Optimising the management of Scots pine (Pinus sylvestris L.) stands in Spain based on individual-tree models

Annals of Forest Science, Mar 2003

Marc Palahí, Timo Pukkala

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Optimising the management of Scots pine (Pinus sylvestris L.) stands in Spain based on individual-tree models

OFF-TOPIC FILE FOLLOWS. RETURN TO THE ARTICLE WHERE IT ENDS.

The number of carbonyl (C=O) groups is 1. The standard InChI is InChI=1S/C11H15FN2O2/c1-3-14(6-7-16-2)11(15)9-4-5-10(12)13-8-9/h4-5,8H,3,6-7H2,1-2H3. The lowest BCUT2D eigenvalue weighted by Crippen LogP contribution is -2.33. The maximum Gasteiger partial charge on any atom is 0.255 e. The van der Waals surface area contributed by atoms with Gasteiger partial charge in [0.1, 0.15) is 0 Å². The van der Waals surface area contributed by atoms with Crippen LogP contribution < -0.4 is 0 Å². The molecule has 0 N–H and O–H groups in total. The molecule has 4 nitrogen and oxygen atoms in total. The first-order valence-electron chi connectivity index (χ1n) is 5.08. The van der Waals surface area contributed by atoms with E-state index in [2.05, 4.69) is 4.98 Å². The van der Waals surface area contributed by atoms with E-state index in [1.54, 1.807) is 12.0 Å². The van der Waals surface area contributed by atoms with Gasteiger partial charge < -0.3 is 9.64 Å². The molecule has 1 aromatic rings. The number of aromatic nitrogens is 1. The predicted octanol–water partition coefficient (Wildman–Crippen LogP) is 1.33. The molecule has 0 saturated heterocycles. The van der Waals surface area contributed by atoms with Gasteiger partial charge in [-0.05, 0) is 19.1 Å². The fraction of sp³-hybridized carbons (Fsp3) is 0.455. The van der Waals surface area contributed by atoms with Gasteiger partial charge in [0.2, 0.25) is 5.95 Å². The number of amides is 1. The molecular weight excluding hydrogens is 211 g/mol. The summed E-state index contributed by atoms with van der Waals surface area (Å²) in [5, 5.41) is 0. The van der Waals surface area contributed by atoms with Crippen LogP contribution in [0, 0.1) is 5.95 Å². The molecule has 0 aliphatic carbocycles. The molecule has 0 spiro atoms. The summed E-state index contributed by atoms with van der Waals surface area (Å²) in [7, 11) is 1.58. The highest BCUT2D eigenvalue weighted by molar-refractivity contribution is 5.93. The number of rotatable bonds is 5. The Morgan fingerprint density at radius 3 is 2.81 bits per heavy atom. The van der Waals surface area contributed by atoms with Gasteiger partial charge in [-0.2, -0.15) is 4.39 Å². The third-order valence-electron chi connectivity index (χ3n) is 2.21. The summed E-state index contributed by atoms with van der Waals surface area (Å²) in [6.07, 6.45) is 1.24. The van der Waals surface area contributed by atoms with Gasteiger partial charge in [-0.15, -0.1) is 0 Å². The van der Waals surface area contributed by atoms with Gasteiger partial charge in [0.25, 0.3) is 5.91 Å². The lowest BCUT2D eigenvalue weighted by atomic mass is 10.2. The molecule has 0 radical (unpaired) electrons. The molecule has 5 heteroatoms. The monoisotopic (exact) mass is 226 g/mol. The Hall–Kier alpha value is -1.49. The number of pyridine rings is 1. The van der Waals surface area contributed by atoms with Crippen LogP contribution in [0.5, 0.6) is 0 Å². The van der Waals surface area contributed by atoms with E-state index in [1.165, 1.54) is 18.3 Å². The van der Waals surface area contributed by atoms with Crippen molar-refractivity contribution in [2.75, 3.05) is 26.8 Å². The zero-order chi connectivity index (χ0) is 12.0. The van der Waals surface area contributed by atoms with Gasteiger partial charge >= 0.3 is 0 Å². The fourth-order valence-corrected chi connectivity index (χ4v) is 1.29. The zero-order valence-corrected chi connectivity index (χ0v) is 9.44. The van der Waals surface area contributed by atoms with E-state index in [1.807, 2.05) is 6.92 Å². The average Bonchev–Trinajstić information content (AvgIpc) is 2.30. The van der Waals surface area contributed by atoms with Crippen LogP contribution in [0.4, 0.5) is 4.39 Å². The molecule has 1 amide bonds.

Ann. For. Sci. Optimising the management of Scots pine (Pinus sylvestris L.) stands in Spain based on individual-tree models Marc Palahí 1 Timo Pukkala 0 0 University of Joensuu, Faculty of Forestry , PO Box 111, 80101 Joensuu , Finland 1 European Forest Institute , Torikatu 34, 80100 Joensuu , Finland - The article describes a simulation-optimisation system, SPINE, for the management of Pinus sylvestris L. stands in Spain. The simulation sub-system is based on an individual-tree diameter growth model, a static individual-tree height model, and models for the selfthinning limit and the probability of a tree to survive for the coming 5-year period. The simulation sub-system was combined with the optimisation algorithm developed by Hooke and Jeeves. The combined simulation-optimisation system is able to find the optimal timing and intensity of thinnings and the optimal time to commence regenerative cuts. The set of regenerative cuts consisted of a preparatory cut, a seed cut 10 years later and a final cut 20 years after the preparatory cut. The decision variables were thinning times, expressed as years since stand establishment or previous thinning, and the remaining stand basal area after each thinning. The system was used to find optimal management schedules of Pinus sylvestris stands on site indices 17, 24 and 30 m (dominant height at 100 years). When soil expectation value with 2% discounting rate was maximised, the optimum management schedule included five thinnings on all site indices. The optimal rotations from stand establishment to the final cut were 119, 90 and 94 years, respectively, on site indices 17, 24, 30 m. On all sites, the optimal management schedules were sensitive to the discounting rate, management objective (soil expectation value, forest rent or mean annual harvest) and fixed harvesting costs. Changes of up to 30 percent from the optimal value in a single decision variable did not affect much the soil expectation value. 1. INTRODUCTION Scots pine (Pinus sylvestris L.) forms large forests in most of the mountainous areas of Spain, occupying an area of 1 280 000 ha [ 20 ]. Efficient management of these forests is very important to Spanish forestry because of their economic, ecological and social roles. Traditionally, decisions on the optimum stand management schedule have been based on expert knowledge and field experiments incorporating sets of treatment regimes. However, these experiments, consisting of a limited selection of treatment alternatives, can only partially assist the solving of the complex problem on the optimum combination of the number, timing and type of thinnings, and the rotation length. Determination of the optimum combination of many variables needs a set of models and a simulator able to predict the stand development under any set of management parameters. Seeking for the best set of management parameters can be automated by using optimisation [ 1, 5, 9, 11, 14, 17, 27, 31 ]. In this study a stand management support system, SPINE, was developed to support decision-making in the management of Pinus sylvestris stands in Spain. The system consists of a stand growth and yield simulator based on individual-tree growth and mortality models, and an optimisation algorithm, which finds the optimum management schedule for a given objective function. The system was used to optimise the management of P. sylvestris stands on three different sites. Sensitivity of the optimal management schedule to the discounting rate, management objective, timber prices and harvesting costs was analysed. Plot 17 24 30 2. MATERIALS AND METHODS 2.1. Simulation model 2.1.1. Initial stand The simulation model accepts two alternative ways of describing the stand and to initialise the simulation – a list of trees in a plot or a diameter distribution of the stand. In the latter case, which was used in our study, the program requires the stand age (T), site index (dominant height at 100 years), the class mid-point diameters and the number of trees in different diameter (dbh) classes. Every diameter class is represented by the class mid-point tree. After reading the initial stand the program calculates the dominant height (Hdom) from stand age and site index, using equation (3). Dominant diameter (Ddom) is calculated from tree diameters, as the average diameter of the 100 ha–1 thickest trees. Finally, tree heights are computed from dbh, Ddom, Hdom and T by using equation (4). In this study, measurements of three inventory plots were used as starting points for stand simulation (table I). The plots were pure even-aged stands of Scots pine. They represented poor, medium and good site fertility, and all had around 2000 trees per hectare indicating that there had been a pre-commercial thinning in each stand (as was assumed in the calculation of soil expectation value). The plots were measured during the Second Spanish National Forest Inventory in 1991 and are located in the province of Girona in the north-east of Spain. 2.1.2. Simulation of growth The simulation of stand development is based on individual tree growth and mortality models. The stand growth simulator uses a (2) (3) (4) (5) dominant height model [ 22 ], an individual-tree diameter growth model, a static individual tree height model and survival functions developed by Palahí et al. [ 23 ]. The simulation of one 5-year time step consists of the following steps: 1. For each tree, increment tree ages by 5 years and add the 5-year diameter increment to the diameter, using: where id5 is future diameter growth (cm per 5 years); dbh is diameter at breast height (cm), BAL competition index measuring the total basal area of trees larger than the subject tree (m2 ha–1); T, G and SI are stand age (years), basal area (m2 ha–1) and site index (m) at an index age of 100 years, respectively. 2. Multiply the frequency of each tree (number of trees per hectare that a tree represents) by the 5-year survival probability. The survival probability is calculated by equation (2): 1 P survive = ------------------------------------------------------------------------------------------------------------------------dbh 1 + exp – 3.954 – 0.035 BAL + 2.297 --------T 3. Calculate stand dominant height from the site index and incremented stand age using equation (3), and calculate the dominant diameter from incremented tree diameters: T2 Hdom =------------------------------------------------------------------------------------------------------------------------------------------------------------18.6269 + T -1---0---0- – 0.03119 100 – -1---8--.--6---2---6---9- + 0.03119 T SI 100 where Hdom is dominant height at age T. 4. Calculate tree heights using equation (4): h = 1.3 + Hdom – 1.3 dbh -----------Ddom 0.5546 – 0.3317 dbh ----------- – 0.0015 T Ddom where h is tree height (m) and Ddom is dominant diameter (cm) of the stand. 5. Calculate the self-thinning limit (Eq. (5)). If the limit is exceeded, remove trees until the self-thinning limit is reached, starting with the trees with the lowest survival probability (Eq. (2)). log Nmax = 5.2060 – 1.8150 – log D + 0.0212 SI in which Nmax is the highest possible number of trees per hectare and D is the mean square diameter (cm). The mean square diameter is calculated from D = 40 000 G N . In equation (5), log stands for the 10-base logarithm. The total tree volumes are computed using the formula developed by Pita Carpenter [ 24 ]: v = –28.34 + 2.16 h + 16.59 d2 + 2.794 d 2 h (6) where v is tree volume in dm3, h is tree height in m and d is dbh in dm. This formula is based partly on the same permanent sample plots which were used to develop the tree growth and mortality models used in the stand simulator [ 23 ]. 2.1.3. Simulation of thinnings and regenerative cuttings The simulation sub-system allows for the simulation of thinnings and regenerative cuttings. Thinning treatments are restricted to thinnings from below since the growth simulation is driven by the dominant height development, which is assumed to be independent of thinnings. When a thinning is simulated, half of the basal area is removed equally from all diameter classes, and the other half as a low thinning, starting with the smallest trees. In this study, the regenerative cuttings were always simulated by mimicking the uniform shelterwood method, which is a very common shelterwood reproduction method used in Spanish Scots pine stands [ 28 ]. The purpose of this method is to accomplish the regeneration of the site under the shade and protection of the final crop trees, while providing good soil protection [ 7 ]. The shelterwood method as applied in this study included three successive cuts during the 20 last years of the rotation:  A preparatory cut, which is meant to improve crown development and seedbed conditions. The remaining stand basal area in this study was always 20 m2 ha–1.  A seed cut was fixed to take place 10 years after the preparatory cut leaving a remaining basal area of 10 m2 ha–1. The purpose of this cut is to open the canopy to favour regeneration.  A final cut that would remove all remaining parent trees was simulated 10 years after the seed cut. Figure 1 illustrates the simulation of stand development indicating the optimised and fixed management parameters. 2.2. Economic data 2.2.1. Costs Logging costs were based on the unit price tariffs of forestry activities (Cuadro de precios unitarios de la actividad forestal) published by the Asociación y Colegio de Ingenieros de Montes [ 2 ] and on a study by Montero et al. [ 19 ]. The tabulated tariff values were smoothed to form a model of the total logging cost as a function of tree size (figure 2): c = exp 9.407 – 0.506 ln dbh A cost of 1000 ptas m–3 was added to this cost covering the removal of cutting residuals [ 19 ]. An entry cost of 600 ptas ha–1 was also assumed, consisting of the authorisation of logging plus the cost of marking the trees to log [ 19 ]. In addition to these, the costs of a precommercial thinning were assumed to take place in year t after stand establishment, the tending year depending on site index as follows: The tending cost was always 100 000 ptas ha–1. This cost is based on data provided by the Forest Technology Centre of Catalonia. The tending year function was estimated based on a study by Montero et al. [ 19 ] who suggested that the pre-commercial thinning in Scots pine stands should take place between stand age 15 to 25 years depending on stand growth. An annual fire protection cost of 1500 ptas ha–1 [ 19 ] was also included in the calculation of soil expectation value and mean annual income. 2.2.2. Incomes It was assumed that the road-side timber price is 8000 ptas m–3 for the diameter class of 27.5 cm. This price is based on a study by Díaz Balteiro and Prieto Rodríguez [ 8 ] who assumed the price for trees that were not appropriate for veneer logs. The basic price of 8000 ptas m–3 of trees larger than 34 cm was multiplied by an index based on the study of Montero et al. [ 18 ]. The index increased with diameter. The indices have been computed based on the assumption that larger diameters produce a larger percentage of wood for veneer sheets, which have a price four times higher than wood without that characteristic [ 18 ]. The price for small diameter classes, mainly coming from thinnings, was estimated from data collected by the Forest Technology Centre of Catalonia during the preparation of the latest forest management plans in 2001. All these tabulated price values were smoothed to give the road-side price as a function of tree diameter (figure 2): where p is a roadside timber price (ptas m–3) and Dp is dbh (cm) for trees smaller than 65 cm in diameter, and 65 cm otherwise (i.e. 65 cm is used if dbh exceeds 65 cm). 2.3. Objective functions The management schedule of each stand was optimised using soil expectation value (SEV) as the objective variable, which is defined as the net present value of all future net incomes [ 25, 29 ]. The net present value (NPV) of all the management operations in a rotation, discounted to the beginning of the rotation, is: where N is the net income from a management operation, i is the discounting rate, t is the year of the operation and R is the rotation age. The NPV of an infinite series of future harvests is referred to as the soil expectation value (SEV) and can be computed from: NPV = R Nt --------------- t t = 1 1 + i NPV SEV = --------------------------- . 1 1 – -----------------1 + i R (10) (11) The SEV is a justified management objective if a single economic goal must be selected [ 17 ]. The discounting rate used was 2%. Díaz Balteiro and Prieto Rodríguez [ 8 ] proposed this discounting rate based on the fact that 2% is very close to the rate of return of the public debt in Spain. Other studies [ 13 ] also support the suitability of this discounting rate value. A sensitivity analysis was conducted using discounting rates of 1% and 3% to study the effect of this parameter on the optimal management schedule. In addition to the SEV, the mean annual net income, i.e. forest rent (FR), and the mean annual harvested volume (WP) were used as objective functions to study the sensitivity of the optimal management to the type of objective variable. 2.4. Decision variables Optimising the management schedule means finding the optimal values for a set of decision variables (DV). Because the number of thinnings is not a continuous variable, schedules with different number of thinnings are to be treated as separate optimisation problems. The management regime was specified by the number of thinnings, and by the DVs, which were chosen as follows: – Years since previous thinning, or if it is the first thinning stand age when the thinning occurs. For each thinning: – Remaining basal area. For final cuttings: – Years since the last thinning to the first regenerative cut. The number of decision variables (NDV) depends on the number of thinnings (NTH) as follows: NDV = 2 NTH + 1. (12) 2.5. Optimisation method The simulation model described above was linked to the direct search method of Hooke and Jeeves [ 12 ] that was used as the optimisation algorithm. This algorithm has been commonly used for optimising the management of both even-aged stands [ 14, 16, 21, 26, 27, 30 ] and uneven-aged stands [ 3, 11, 21 ]. The direct search method algorithm operates using two search modes: exploratory search and pattern search. Given a base point (a vector of DVs), the exploratory search examines points around the base point in the direction of the coordinate axes (DVs). The pattern search moves the base point in the direction defined by the previous base point and the best point of exploratory search (for more details see [4]). The combined simulation-optimisation system is capable of finding the optimal treatment schedule for a given stand, when the number of thinnings, the economic parameters (timber prices, harvesting costs, discounting rate, etc.) and the objective variable are specified. An estimate of the optimal combination of DVs is used as the initial solution for the optimisation program. The program calls the simulation sub-system which reads the economic parameters and the initial stand characteristics and computes the value of the selected objective variable (objective function). Based on the feed back from the simulation sub-system, the optimisation sub-system alters the values of the DVs by using the exploratory and pattern search of the optimisation algorithm. The simulation sub-system re-calculates the objective function with the new DVs values. The optimal management schedule for a given number of thinnings is eventually found, after repeating this search-process as many times as defined by a convergence criterion. The optimisation was carried out for 0, 1, 2, 3, 4, and 5 thinnings to find the number of thinnings that maximised the objective variable. Because the optimisation algorithm does not necessarily converge to the global optimum, all optimisations were repeated 51 times, each run starting from the best of 200 random combinations of DVs, except the first one, which started from a user-defined starting point. The random values of DVs were uniformly distributed over a userspecified range. The following ranges were used:    year of the first thinning: 5–80; intervals of later cuttings: 5–40 years; remaining basal area in a thinning: 5–40 m2 ha–1. These ranges only concerned the random searches in the beginning of each direct search; the direct search was allowed to go outside these ranges. The initial step-size in altering the values of DVs in the direct search was 0.1 times the range. The step size was gradually reduced during the direct search, and the search stopped when the step size of all DVs was less than 0.00005 times the initial range (convergence criterion). 3. RESULTS 3.1. Optimal management schedule On all site indices (17, 24 and 30 m) five thinnings were needed to maximise the objective function (figure 3). On site index 17 the first thinning took place immediately (24 years) and there was no preparatory cut because the last thinning (at 94 years) left a remaining basal area smaller than 20 m2 ha–1. On site index 24, the first thinning took place immediately and the first regenerative cut (preparatory cut) at a stand age of 70 years, giving an optimal rotation of 90 years with the 20-year shelterwood period. On site index 30 the first thinning occurred at stand age of 44 years and the preparatory cut at 74 years (rotation age 94 years). The SEV of site indices 17, 24 and 30 was 427812, 1 500 090 and 2 269 111 ptas ha–1, respectively. The mean annual harvest of the optimal regime was 4.3, 9.1 and 14.7 m–3 ha–1 year–1, respectively, for site indices 17, 24 and 30 m. 3.2. Sensitivity analysis The effect of discounting rate on the optimal schedule is very clear on all sites (figures 4–6). The higher the discounting rate, the sooner the final cuttings start (preparatory cut) and therefore the optimal rotation is shorter. The thinnings become heavier with increasing discounting rate. This result is logical, since it is more profitable to decrease the value of the growing stock, through thinnings and regenerative cuttings, if the return from alternative investments improves. The stand volume development for maximising SEV, volume production, i.e., mean annual harvest (WP), as well as forest rent (FR) were compared to investigate the sensitivity of the management schedule to the objective function (figures 7–9). The results indicate that if WP is maximised the number of thinnings is reduced to 2 for site index 17 and 1 for site index 24, while no thinnings are needed on site index 30 m. The mean annual harvest when maximising WP was 5.2, 9.8 and 15.3 m–3 ha–1 year–1 for site indices 17, 24 and 30 m, respectively. The results (figures 7–9) indicate that the better the site index of the stand the fewer or even no thinnings are needed to maximise WP. When FR is maximised the rotations in all site indices are much longer than maximising SEV or WP. This is due to the fact that FR, i.e., the mean annual net income, is equivalent to NPV with 0% discounting rate. Therefore, when maximising this objective function there are no investment alternatives, and since the price of wood increases with timber diameter (until 65 cm of diameter) and harvesting costs per m3 decrease, rotations are prolonged as long as diameter growth continues to be reasonable. For site indices 24 and 30 m the optimal rotations for maximising FR are 141 years. For site index 17 the optimal rotation for maximising FR is 199 years. The sensitivity of SEV, FR and WP to the objective variable that is maximised is shown in table II. SEV was the most sensitive to the choice of objective variable, while WP and FR were less sensitive. The results indicate that, on all site indices, SEV decreases more when the objective variable is FR than when it is WP. The mean annual harvest was closer to the maximum WP when maximising SEV than when FR was maximised. Furthermore, the relative sensitivity of SEV, FR and WP to a change in the objective variable is greater on site index 17 than on the other two sites. The sensitivity of the objective function value (SEV) to changes in the values of the DVs was tested on site index 24 by increasing or decreasing the value of one DV at a time by 10%, 20% and 30% and re-simulating the management schedule. The SEV was not sensitive to small changes in the DVs (table III). The SEV was the most sensitive to changes in the DVs of the first thinning. The later the change in the DVs took place, the smaller was the change in SEV. From the two DVs that characterised each thinning (years since previous thinning and remaining basal area after thinning) the latter one appeared to have more influence on SEV. The optimisations of thinnings and rotation length for each number of thinnings constitute different problems with corresponding numbers of variables. The number of thinnings is therefore a parameter given to the simulation-optimisation system at the outset. The maximum SEV for 0, 1, 2, 3, 4 and 5 thinnings on site indices 17, 24 and 30 are shown in figure 10. Although soil expectation value increased with the number of thinnings until the optimum was reached, most of the gain was achieved with just one thinning. Three and four thinnings were practically equally good as the optimal number (i.e., 5 thinnings). Timber prices and variable harvesting costs were another set of uncertain parameters. We analysed the sensitivity of stand management to prices and costs changes by increasing or decreasing the values of each of these parameters at a time by 15% and 30% and re-computing the optimal solution. The results indicate that the optimal management schedule with the SEV as the objective was not very sensitive to the level of timber prices (figure 11) and variable harvesting costs (figure 12). The rotation length was prolonged 10 years when the prices decreased 30% and 5 years when harvesting costs were increased 30%. The optimal rotation was 10 years * Dashes correspond to situations that could not be simulated because the value of the DV was out of the range of the possible development of the stand. shorter when harvesting costs decreased by 30%. In general, thinnings began later when timber prices decreased or harvesting costs increased. The fixed entry cost of thinning was based on the administrative and marking costs presented by Montero et al. [ 19 ]. These costs are rather low. The sensitivity of optimal management to increased entry costs was analysed in the plot with site index 24 m (figure 13). Figure 13 shows that increasing entry costs reduce the number of thinnings and the thinnings became heavier. The entry costs do not affect much the length of the optimal rotation. 4. DISCUSSION The results of this study are based on the models of Palahí et al. [ 22, 23 ]. The optimisations for site index 17, when maximising FR, are not as reliable as the other results because a long extrapolation beyond the maximum stand age of the modelling data [23] was required (rotation of 199 years). The results for the plot with site index 30 m may also be less reliable than the results for the other sites due to an extrapolation beyond the maximum site index of the modelling data. However, although the maximal stand volumes that the simulator produced for site index 30 m are very high (figure 9) they are in accordance with the yield tables presented by Rojo and Montero (1996) and used in Montero et al. (1996) for site index 30 m. The set of models used in the simulation program were based on permanent sample plots that ranged from 33 to 148 years in age and from 14 to 26 m in site index [ 22, 23 ]. In stands younger than 148 years the models have been found to follow accurately the measured stand development of permanent sample plots [23]. The reliability of the optimisation algorithm was tested by repeating the optimisation for site index 24 with 3 thinnings for 100 times, each time starting from a different random solution, and analysing the variation among solutions. The standard deviation of soil expectation value was 7223 ptas ha–1, which is 0.49% of the mean. The standard error of mean was only 0.049%. The standard error of rotation length was 0.055 years, which is 0.085% of the mean. In fact the optimal rotation was practically the same (differences were smaller than 0.05 years) in 98 out of 100 solutions, and 4 years shorter in 2 solutions. The timing of thinnings varied more but the changes were always mutual so that if the interval between two thinnings decreased by, for example, 5 years compared to the previous solution, the next interval increased by 5 years. The length of these swaps was typically about 5 years. The remaining basal area was always practically the same for a given thinning year. The results indicate that the optimisation method was able to find the maximal SEV and optimal rotation with high precision but the optimal timing of thinnings is less precise (it is found with 5-year accuracy). The reason for this uncertainty is that several combinations of cutting intervals are almost equally good, i.e. they produce almost exactly the same SEV. Although the optimal management of Scots pine stands was not very sensitive to changes in the level of prices, the use of the non-smoothed prices instead of the price model (see figure 2) produced a completely different optimal management schedule. Figure 14 shows that using the non-smoothed prices, a very heavy thinning takes place immediately when the minimum diameter reaches 20 cm. When non-smoothed prices are used, logging of 20 cm trees produces a distinctly greater net income than logging of trees slightly smaller than 20 cm (see figure 2). In addition, increasing tree diameters up to 40 cm improves the unit price only very little. This comparison shows that it is advisable to carefully check that the information concerning timber prices and harvesting costs are valid for each particular situation in which optimisations are done. The results concerning the sensitivity of the optimal management schedule to changes in the fixed entry costs is in accordance with the study by Filius and Dull [ 9 ], which shows that the number of thinnings decreases with increasing fixed entry costs, but rotation length is not much affected. We are aware of the problems related to the simulation of the same shelterwood cuttings in all optimisations. Previous studies in Spain [ 28 ] indicate that it is difficult to specify a single treatment schedule of the uniform shelterwood method for all Scots pine stands in Spain because the system depends on the characteristics of each stand. In this study, the simulated reproductive method is based on a traditionally accepted 20-year period for regenerating Scots pine stands in Spain [ 19 ] and on previous studies in Spain [ 15 ] that concluded that an average basal area of 12 to 15 m2 ha–1 is adequate to obtain good regeneration in stands of Scots pine. Although technically possible, it was not reasonable to optimise the intervals and post-cutting basal area of the regenerative cuts because the exact relationship between cutting parameters and regeneration result was unknown. Further studies on the density and population structure of natural regeneration such as the one presented by González-Martínez and Bravo [ 10 ] are needed to treat the regenerative cuttings as decision variables in the optimisation process. The analysis conducted in this study indicates that the optimal management schedule of Scots pine stands on site indices 17, 24 and 30 m are sensitive to the management goal. Maximising WP produces management schedules with fewer thinnings than maximising SEV or FR. The results also show that the better the site index of the stand the fewer thinnings are needed to maximise WP. On site indices 17, 24 and 30 m, 2, 1 and 0 thinnings were needed to maximise WP. Maximising FR calls for much longer rotations than maximising SEV or WP. The results shown in figure 3, which suggests longer rotations for site index 30 m than for site index 24 m, can be explained by the different initial stand characteristics (diameter distributions) of the two plots. The results of our optimisations agree fairly well with the previous recommendations by Montero et al. [ 18, 19 ], which suggest maximising forest rent and having rotations of 100 to 140 years depending on the site index and the thinning regime. However, in this study SEV was considered to be the most reasonable economic management goal [17]. With the SEV goal, the optimal management schedule was sensitive to the discounting rate, the rotation being shorter and the thinnings earlier and heavier for higher discounting rates. The insensitivity of SEV to changes in any single decision variable indicates that the objective function is a flat function of DVs near the optimum. The applicability of the system presented depends on the production objectives of the forest. Clutter et al. [ 6 ] divided all timber management planning situations into two distinct categories: (1) those situations in which planning can be done independently for each stand; and (2) those situations in which the planning must be co-ordinated for all stands in the forest being considered. The first situation, referred to as stand-level management planning, assumes that each stand is treated in the way that will best meet the goal of the forest owner. In this situation, the stand management support system described in this study can be used directly. Also, the system could be used to produce management instructions for different sites and stand densities. In addition, stand-level optimisations serve comparative analyses on the effects of economic or biological factors on stand management [ 31 ]. However, the majority of forests cannot be managed relying only on the stand-level approach because this often produces large fluctuations in annual harvests and revenues. Thus, in situations where stable patterns of income are important, the optimum treatment of a stand will depend on the rest of the forest property, calling for forest-level management planning, corresponding to the second category of Clutter et al. [ 6 ]. In this situation, the simulation sub-system may be used to produce relevant information about alternative treatment schedules of stands. This information is then collected into a forest level optimisation model, which is solved using linear programming or other procedures. 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Marc Palahí, Timo Pukkala. Optimising the management of Scots pine (Pinus sylvestris L.) stands in Spain based on individual-tree models, Annals of Forest Science, 2003, 105-114, DOI: doi:10.1051/forest:2003002